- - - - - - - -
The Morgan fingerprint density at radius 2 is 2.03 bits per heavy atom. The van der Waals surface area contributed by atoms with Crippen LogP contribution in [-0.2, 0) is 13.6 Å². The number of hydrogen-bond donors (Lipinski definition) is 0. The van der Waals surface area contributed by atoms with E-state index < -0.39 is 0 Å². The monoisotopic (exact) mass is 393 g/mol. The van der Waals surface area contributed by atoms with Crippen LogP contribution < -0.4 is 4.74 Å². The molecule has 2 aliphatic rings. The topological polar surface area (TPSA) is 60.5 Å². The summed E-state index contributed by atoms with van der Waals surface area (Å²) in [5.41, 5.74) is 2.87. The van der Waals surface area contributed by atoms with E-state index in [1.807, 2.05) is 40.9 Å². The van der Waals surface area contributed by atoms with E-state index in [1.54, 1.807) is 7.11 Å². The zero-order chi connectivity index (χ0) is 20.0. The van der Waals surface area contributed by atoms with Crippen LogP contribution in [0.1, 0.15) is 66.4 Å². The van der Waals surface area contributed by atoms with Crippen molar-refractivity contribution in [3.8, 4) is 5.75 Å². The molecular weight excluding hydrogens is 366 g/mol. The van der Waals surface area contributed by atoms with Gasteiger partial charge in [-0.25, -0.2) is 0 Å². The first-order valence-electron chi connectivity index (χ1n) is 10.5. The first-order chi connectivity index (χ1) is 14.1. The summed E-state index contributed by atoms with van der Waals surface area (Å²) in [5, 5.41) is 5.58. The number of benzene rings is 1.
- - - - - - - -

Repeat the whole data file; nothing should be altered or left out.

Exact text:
The Morgan fingerprint density at radius 2 is 2.03 bits per heavy atom. The van der Waals surface area contributed by atoms with Crippen LogP contribution in [-0.2, 0) is 13.6 Å². The number of hydrogen-bond donors (Lipinski definition) is 0. The van der Waals surface area contributed by atoms with E-state index < -0.39 is 0 Å². The monoisotopic (exact) mass is 393 g/mol. The van der Waals surface area contributed by atoms with Crippen LogP contribution < -0.4 is 4.74 Å². The molecule has 2 aliphatic rings. The topological polar surface area (TPSA) is 60.5 Å². The summed E-state index contributed by atoms with van der Waals surface area (Å²) in [5.41, 5.74) is 2.87. The van der Waals surface area contributed by atoms with E-state index in [1.807, 2.05) is 40.9 Å². The van der Waals surface area contributed by atoms with E-state index in [1.54, 1.807) is 7.11 Å². The zero-order chi connectivity index (χ0) is 20.0. The van der Waals surface area contributed by atoms with Crippen LogP contribution in [0.1, 0.15) is 66.4 Å². The van der Waals surface area contributed by atoms with Crippen molar-refractivity contribution in [3.8, 4) is 5.75 Å². The molecular weight excluding hydrogens is 366 g/mol. The van der Waals surface area contributed by atoms with Gasteiger partial charge in [-0.25, -0.2) is 0 Å². The first-order valence-electron chi connectivity index (χ1n) is 10.5. The first-order chi connectivity index (χ1) is 14.1. The summed E-state index contributed by atoms with van der Waals surface area (Å²) in [5, 5.41) is 5.58. The number of benzene rings is 1.